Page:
Update No. 257 – 04/03/16

It was a significant week for EGP this week. After the 8th strongest week in our nearly 5-year history, our total return after all costs/fees exceeds 100% for the first time.

We deployed a considerable amount of capital this week, for the first time in recent memory our cash balance is below 10%. We also eliminated a position this week, reducing our total number of holdings to 25.

The sale we made was Hughes Drilling (HDX.ASX), which was our smallest (thankfully) position and a mistake we have been stuck in for a while. We were fortunate to only commit a very small starting position into this business. I decided I had made a mistake in deploying some of our capital to HDX back in Mid-2015. I commenced selling at a price slightly above our cost basis, but the price retreated and I stubbornly held on trying to exit a mistake at a profit. In thinly traded stocks, if you decide to sell, you sometimes need to take the pain. Even if you move the market on your way out.

I should point out I think HDX is among the best run businesses of its type around. But I had anticipated much better free cash-flows than have proven to be the case. Munger has described the trouble with such capital intensive businesses, all the ‘profits’ you’re earning end up ‘sitting out in the yard – in the form of used equipment’.

I incorrectly expected that HDX would stop/slow adding to their PP&E as the mining boom slowed and the business would start to spew cash. At the FY2015 half year (around the time I decided we needed to sell), the business had generated an impressive NPAT for the 6 months of over $6.5m. Unfortunately, despite the business having operating cash-flows of about $11.5m for the half, they spent nearly $11.9m on PP&E, which was more than twice the depreciation charge. Come full year FY15, despite $8.2m of NPAT, PP&E had grown by more than $10m on the year. The business had consumed more than its entire profit in new PP&E.

Because the price had fallen substantially, I waited; we’re nothing if not patient at EGP, but the FY16 half yearly showed no change in what is happening with the business. Despite throwing off more than $19.1m in ‘OCF’ in six months, about $20.8m was spent on new PP&E.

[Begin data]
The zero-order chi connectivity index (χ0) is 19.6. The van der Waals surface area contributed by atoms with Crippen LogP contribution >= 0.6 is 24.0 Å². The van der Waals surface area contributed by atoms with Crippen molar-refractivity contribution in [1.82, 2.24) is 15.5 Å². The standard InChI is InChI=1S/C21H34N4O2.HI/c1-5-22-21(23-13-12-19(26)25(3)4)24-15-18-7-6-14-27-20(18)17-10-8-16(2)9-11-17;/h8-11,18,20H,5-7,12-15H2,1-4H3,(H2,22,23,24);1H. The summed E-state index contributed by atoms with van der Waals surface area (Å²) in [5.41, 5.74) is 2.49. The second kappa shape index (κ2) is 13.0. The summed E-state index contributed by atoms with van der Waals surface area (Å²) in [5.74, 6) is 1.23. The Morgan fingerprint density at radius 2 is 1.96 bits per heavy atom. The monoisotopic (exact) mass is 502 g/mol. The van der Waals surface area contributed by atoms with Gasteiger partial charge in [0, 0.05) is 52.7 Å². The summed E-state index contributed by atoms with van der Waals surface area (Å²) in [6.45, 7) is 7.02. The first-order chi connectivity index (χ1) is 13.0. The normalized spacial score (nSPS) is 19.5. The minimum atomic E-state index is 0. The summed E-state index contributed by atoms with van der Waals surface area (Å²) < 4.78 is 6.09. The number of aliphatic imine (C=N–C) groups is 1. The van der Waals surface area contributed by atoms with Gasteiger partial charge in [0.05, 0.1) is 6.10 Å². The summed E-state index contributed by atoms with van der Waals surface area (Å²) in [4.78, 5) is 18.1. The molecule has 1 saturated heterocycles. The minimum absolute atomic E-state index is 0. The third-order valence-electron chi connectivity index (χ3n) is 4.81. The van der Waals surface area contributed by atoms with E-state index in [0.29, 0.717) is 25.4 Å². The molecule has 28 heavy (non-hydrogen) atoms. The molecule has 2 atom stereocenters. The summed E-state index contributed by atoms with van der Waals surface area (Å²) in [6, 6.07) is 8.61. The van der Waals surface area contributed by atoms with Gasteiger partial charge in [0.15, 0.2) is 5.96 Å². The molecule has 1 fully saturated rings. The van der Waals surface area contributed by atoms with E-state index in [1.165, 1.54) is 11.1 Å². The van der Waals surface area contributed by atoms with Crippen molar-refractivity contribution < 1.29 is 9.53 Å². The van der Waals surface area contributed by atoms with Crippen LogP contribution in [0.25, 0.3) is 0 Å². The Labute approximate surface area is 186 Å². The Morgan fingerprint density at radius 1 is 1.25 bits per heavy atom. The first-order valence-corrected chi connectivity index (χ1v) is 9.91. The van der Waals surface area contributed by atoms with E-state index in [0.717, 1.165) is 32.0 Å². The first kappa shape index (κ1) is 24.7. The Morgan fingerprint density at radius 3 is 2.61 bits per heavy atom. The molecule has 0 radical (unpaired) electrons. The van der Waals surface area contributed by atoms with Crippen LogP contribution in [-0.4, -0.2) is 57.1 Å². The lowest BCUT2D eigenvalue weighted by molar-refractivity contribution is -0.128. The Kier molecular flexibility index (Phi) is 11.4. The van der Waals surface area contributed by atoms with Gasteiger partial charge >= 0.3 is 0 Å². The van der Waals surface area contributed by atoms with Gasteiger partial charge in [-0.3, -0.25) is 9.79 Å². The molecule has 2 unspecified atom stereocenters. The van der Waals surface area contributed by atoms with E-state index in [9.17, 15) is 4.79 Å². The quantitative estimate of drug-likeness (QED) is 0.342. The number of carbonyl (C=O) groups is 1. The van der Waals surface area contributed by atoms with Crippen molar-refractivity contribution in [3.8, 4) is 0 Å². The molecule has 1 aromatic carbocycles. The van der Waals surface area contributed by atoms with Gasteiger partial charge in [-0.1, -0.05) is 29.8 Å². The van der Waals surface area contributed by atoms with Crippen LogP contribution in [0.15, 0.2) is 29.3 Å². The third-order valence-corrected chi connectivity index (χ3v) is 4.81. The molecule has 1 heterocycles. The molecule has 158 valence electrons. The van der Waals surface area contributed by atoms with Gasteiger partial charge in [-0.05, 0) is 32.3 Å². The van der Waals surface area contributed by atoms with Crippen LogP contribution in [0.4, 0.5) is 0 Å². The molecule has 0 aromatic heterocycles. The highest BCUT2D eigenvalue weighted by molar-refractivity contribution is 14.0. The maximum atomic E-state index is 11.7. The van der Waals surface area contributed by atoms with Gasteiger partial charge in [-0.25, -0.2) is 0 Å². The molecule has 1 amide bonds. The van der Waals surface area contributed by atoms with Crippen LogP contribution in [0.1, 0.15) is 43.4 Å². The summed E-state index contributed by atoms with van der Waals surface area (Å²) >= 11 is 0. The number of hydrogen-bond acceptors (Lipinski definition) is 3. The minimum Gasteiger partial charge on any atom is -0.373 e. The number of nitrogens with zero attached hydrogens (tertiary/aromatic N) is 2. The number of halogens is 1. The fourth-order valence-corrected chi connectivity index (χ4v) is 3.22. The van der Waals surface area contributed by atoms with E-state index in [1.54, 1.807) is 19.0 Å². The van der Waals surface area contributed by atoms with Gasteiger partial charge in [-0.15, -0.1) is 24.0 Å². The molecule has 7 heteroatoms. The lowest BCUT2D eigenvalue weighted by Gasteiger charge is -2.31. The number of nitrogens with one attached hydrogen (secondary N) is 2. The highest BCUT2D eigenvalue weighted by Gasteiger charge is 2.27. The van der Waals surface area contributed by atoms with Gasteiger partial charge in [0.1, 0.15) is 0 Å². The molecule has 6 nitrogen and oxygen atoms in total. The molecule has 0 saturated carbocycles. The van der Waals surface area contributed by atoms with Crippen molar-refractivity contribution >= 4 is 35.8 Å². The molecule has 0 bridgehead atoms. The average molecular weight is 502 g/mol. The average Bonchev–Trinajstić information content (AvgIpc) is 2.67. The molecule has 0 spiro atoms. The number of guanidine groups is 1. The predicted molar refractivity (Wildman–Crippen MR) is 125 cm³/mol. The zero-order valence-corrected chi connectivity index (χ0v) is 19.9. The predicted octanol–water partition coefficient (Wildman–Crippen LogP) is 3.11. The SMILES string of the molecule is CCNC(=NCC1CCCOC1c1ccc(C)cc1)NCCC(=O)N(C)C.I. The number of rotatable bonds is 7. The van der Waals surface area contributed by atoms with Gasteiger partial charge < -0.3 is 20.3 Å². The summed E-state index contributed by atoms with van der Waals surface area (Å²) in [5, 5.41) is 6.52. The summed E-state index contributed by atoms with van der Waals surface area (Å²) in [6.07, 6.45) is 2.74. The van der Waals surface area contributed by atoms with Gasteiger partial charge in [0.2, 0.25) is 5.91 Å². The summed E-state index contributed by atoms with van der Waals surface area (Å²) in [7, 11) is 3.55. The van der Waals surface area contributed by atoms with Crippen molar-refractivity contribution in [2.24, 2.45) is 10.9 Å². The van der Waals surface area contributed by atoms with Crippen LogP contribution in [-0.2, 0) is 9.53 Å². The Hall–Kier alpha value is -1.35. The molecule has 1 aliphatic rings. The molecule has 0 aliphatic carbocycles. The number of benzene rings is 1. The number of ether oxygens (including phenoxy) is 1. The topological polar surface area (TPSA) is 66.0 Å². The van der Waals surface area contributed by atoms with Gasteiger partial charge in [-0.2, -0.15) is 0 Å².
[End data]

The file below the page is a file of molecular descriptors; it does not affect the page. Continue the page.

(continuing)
The constant need to add to the PP&E base is destroying any hope shareholders have of ever putting any of the prodigious operating cash-flows HDX generates into their pocket.

It may be the reluctance of management to deal with the problem, or the nature of the business may be forcing their hands. Either way, I can see no way the situation ends either soon or especially well for shareholders. I can find better homes with more certain returns for our capital. The market capitalisation of less than $20m is anchored in valuation terms by net debt of nearly $55m. There is NTA of around $65m, or more than 3x the market capitalisation, but the annual depreciation charge on that is about $15m. There is also the question of how much the NTA of such a business would truly be worth in the current marketplace if partial or full liquidation were pursued.

We have managed to hit a new all-time high this week despite ‘unforced errors’ such as that described above. As with all capital allocation mistakes, the likelihood of my making a similar mistake in future is much reduced as a consequence of our experience with HDX, we try to take at least this positive out of it.

We have managed to do well by keeping our mistakes quite small and having the things we have gotten right to be much larger in scale. Hopefully that will continue to be the case.

Our invitation to invest email will go out over the weekend to existing investors and those that have lately expressed interest in EGP. If you wanted to receive the invitation, make contact with me via e-mail and I’ll add you to the list – Tony Hansen 04/03/2016


Apr 1st 2011

Jul 1st 2015

Current Price

Since July 1st 2015

Since Inception

EGP Fund No. 1












EGP Fund No. 1 Pty Ltd. Up by 7.72%, leading the benchmark by 9.58% since July 1st 2015. Since inception, EGP Fund No. 1 Pty Ltd is Up by 100.00%, leading the benchmark by 66.13% all-time (April 1st 2011).

*1 after a 31 May 2013 dividend of 2.333 cents per share (cps) plus 1.000 cps Franking Credit, a 31 May 2014 Dividend of 7.000 cps plus 3.000 cps Franking Credit and a 31 May 2015 Dividend of 8.6667 cps plus 3.7143 cps Franking Credit

*2 calculated based on dividends reinvested

2 thoughts on “Update No. 257 – 04/03/16

  1. Damien says:

    You’re not the only one

    Very similar situation with Tasmania Mines (TMM), which I’ve been patiently holding in the hope that they start to pullback on PP&E capex and increase dividends. Keen to hear management’s intentions at the upcoming AGM, so I can make a call. I’m getting the sense that your experience with Hughes may be informative…

  2. Tony says:

    At least TMM has no debt

    and pay a modest dividend. I have looked at it a number of times over the years. To someone who understands capital allocation, that is a small business with considerable potential. The Franking balance nearly matches the market cap…

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